Jonathan Bernstein points out today that the Democratic victory over filibusters of executive branch nominees wasn’t quite as total as some of the reporting has suggested. After all, Republicans didn’t agree to stop the filibusters. They just agreed to provide 60 votes for cloture when needed:
Yup. There was a cloture vote this morning; forcing a cloture vote is already a form of filibuster. And then Republicans are insisting, as they did yesterday with Richard Cordray, to use at least a decent-sized chunk of post-cloture time….Without any filibuster at all, Harry Reid could call up the nomination, allow anyone who wanted to speak to do so, and then move ahead with a final confirmation vote; it would probably take one or two hours at most, and maybe a lot less if no record vote was called for.
What’s different, post-deal, is that Republicans have apparently agreed that these filibusters will be limited — that they will avoid defeating cloture on executive branch nominations, and thus allow Democrats to confirm those nominees as long as they have a simple majority. They can still filibuster, however, and it’s not as if it’s meaningless; it does, in fact, use up Senate floor time that could be used for something else, and it’s not unusual for Senate floor time to be valuable.
This has always been an underappreciated facet of the Senate filibuster. Republicans routinely filibuster people and bills that they have no real problem with, which is why you occasionally have a filibuster one week followed by a 98-0 vote the next week to approve something (or someone). Why? Because it sucks up floor time, and the more time spent on useless stuff like this, the less time there is for passing actual legislation.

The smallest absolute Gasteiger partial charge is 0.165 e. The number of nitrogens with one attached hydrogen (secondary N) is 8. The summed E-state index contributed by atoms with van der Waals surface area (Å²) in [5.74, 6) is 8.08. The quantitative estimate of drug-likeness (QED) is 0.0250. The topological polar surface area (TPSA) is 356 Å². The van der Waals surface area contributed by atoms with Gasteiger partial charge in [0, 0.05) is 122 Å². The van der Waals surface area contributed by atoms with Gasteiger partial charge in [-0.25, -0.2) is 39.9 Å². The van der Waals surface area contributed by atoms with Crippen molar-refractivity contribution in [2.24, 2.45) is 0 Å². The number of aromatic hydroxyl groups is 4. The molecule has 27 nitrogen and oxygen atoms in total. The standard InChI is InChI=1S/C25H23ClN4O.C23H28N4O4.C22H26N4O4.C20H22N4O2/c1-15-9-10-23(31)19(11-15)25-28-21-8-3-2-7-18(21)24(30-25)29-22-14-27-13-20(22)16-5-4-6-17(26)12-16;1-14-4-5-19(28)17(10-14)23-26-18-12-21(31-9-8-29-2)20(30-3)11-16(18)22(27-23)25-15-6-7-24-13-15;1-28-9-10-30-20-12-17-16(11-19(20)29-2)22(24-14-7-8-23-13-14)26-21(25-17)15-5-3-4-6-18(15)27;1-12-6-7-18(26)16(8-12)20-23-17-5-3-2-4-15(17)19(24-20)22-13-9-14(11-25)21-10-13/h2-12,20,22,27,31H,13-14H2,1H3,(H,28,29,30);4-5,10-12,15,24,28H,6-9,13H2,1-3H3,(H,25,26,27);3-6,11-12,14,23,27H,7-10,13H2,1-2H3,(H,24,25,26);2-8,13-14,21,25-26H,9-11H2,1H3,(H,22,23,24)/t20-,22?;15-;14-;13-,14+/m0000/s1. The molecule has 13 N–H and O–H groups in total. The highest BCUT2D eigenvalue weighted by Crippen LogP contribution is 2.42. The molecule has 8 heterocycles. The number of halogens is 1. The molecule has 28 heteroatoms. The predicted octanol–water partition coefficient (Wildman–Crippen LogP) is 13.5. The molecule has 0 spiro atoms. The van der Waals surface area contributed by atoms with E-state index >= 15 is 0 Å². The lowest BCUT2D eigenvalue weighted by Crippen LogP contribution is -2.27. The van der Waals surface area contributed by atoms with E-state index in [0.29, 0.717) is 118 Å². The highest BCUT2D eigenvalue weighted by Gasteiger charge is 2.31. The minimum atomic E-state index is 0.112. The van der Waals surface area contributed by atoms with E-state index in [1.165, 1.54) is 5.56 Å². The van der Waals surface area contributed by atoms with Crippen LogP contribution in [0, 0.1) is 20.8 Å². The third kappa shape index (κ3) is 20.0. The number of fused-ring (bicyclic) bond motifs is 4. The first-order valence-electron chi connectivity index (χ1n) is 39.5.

Bernstein’s conclusion is that this puts Republicans in a pickle (five or six of them have to take one for the team and vote for cloture after each filibuster), so they should agree to simply institutionalize a 51-vote cloture for executive branch nominees. But he and I have disagreed about this for a long time. My conclusion is simpler: Reid should have gone nuclear and done away with executive branch filibusters entirely.
On a related note, this also explains why Republicans went along with this compromise. They didn’t, as was widely reported, suffer an unconditional defeat. Not even close. Given the number of Senate confirmations required each year, the continued ability to delay Senate business for every nominee is a very powerful tool, and it’s one they still have because Reid took his finger off the nuclear button.